Within two days of each other, I took two very different trips between house and transportation.  I was struck during the first one of the need to write about it, and I was even more struck the second day about the need to write about them both next to each other.

The first journey was in Cambridge, England.  My publisher had been nice enough to hire us a cab to get to our place across the river Cam, and even more helpful in walking with us around Cambridge to get our bearings and see the sights.  The second day, after a night of revels, it was time to say goodbye to Cambridge and make our way back to the train for London. With a hangover.  As we were not going to intersect a Boots and we had a ways to go, I would just have to rough it out.  With luggage.

The luggage had rollers, but I’m pretty sure the  stuff is not meant to be dragged over 1.9 miles of slate sidewalks.  Breakfast helped, but the sun was punishing.  We quickly learned to stick to the shady side of the street.  We took our time as we had no place to be that day.  Plus there was the headache.

Making it down the hill, down the River Cam and across the bridge that had been there since Roman times, we stopped for breakfast in a CrepeLove directly across from the round church built in the time of the Norma Conquest by the Knights Templar.  The Apple Butter and Goat Cheese Omelette was rejuvenating, but the sun was still punishing.  I knew the rout involved one turn down station road, but that wasn’t for another half mile.

Another two stops at the Scott Museum for Polar Exploration and Tea, and we finally trudged into the train station for a train that was ready to depart right then.  30 minute headways feel great when you’re at the end of the route.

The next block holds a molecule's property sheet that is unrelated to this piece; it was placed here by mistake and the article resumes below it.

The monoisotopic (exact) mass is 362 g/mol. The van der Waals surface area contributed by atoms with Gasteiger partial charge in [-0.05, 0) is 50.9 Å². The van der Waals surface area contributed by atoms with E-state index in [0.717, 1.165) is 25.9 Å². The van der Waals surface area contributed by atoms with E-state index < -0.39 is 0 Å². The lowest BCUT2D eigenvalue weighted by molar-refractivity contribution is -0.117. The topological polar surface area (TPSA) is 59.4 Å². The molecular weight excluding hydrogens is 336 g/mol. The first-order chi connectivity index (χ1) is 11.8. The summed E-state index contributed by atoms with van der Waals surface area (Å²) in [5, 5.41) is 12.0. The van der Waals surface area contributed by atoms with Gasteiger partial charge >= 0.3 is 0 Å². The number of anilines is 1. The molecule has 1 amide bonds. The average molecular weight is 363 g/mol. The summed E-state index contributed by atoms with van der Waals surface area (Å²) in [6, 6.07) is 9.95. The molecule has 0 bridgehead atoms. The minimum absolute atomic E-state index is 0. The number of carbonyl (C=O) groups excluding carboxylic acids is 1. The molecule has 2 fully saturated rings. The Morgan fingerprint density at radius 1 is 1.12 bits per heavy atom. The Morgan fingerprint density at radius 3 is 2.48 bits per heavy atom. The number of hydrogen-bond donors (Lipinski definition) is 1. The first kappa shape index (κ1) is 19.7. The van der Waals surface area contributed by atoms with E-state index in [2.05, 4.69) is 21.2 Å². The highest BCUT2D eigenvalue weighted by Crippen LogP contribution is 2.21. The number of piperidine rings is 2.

1.9 miles walk


The question is, why did we endure the journey when we could have driven in a car for a much simpler trip?  That’s the American way, after all.

The street we stayed on had no parking on it, and barely enough width for a car  to drive on.  The things we saw the day before, like Loch Fyne, the 5 minute Clock, Henry VIII’s chair leg, and the great concert at Kings Chapel, would have all required parking.  There was no parking lot on offer near Kings Chapel, even though there were hundreds of patrons in attendance.

Maybe we could have parked in a parking deck built to accommodate Cambridge’s thousands of visitors, but where could it be?  The map shows that parks (“Pieces” in the middle english) exist just outside of town.  Christ’s Pieces seems like a nice juicy piece of land.  We would still have to park once and  walk around, then walk back to get our car.  And we still don;t know whee to park our car near the place we were staying.

Scaling this, of course, would be difficult.  Cambridge had 5 million visitors at last count.  Splitting that evenly along weekends means that 100,000 visitors come to the town every weekend.  Even if they were all families of five in one car each, that would be 20,000 cars.  Or 150 acres of parking.  To say nothing of he space needs of having all those cars through town.  Of course, Cambridge currently only allows taxis and buses through the center of town during much of the day, but that would have to go away if traffic was more of a constituency.

A last affront to my American sensibilities was the inconvenience of parking.  So far as a I could tell, Loch Fyne had zero (0) parking spaces.  And ti had the temerity to be connected to a public street.  For Loch Fyne to be permitted today, it should have a parking lot of at least a dozen, or perhaps a score, of spaces.  I didn’t count the seats, but it seemed a sizable place.  A crab house near us in Fairfax has about that many spaces.  Now what happens if every business in town needs that much parking, from the Creperie to the Norman Church.  Something will have to go.  Maybe the Market Square.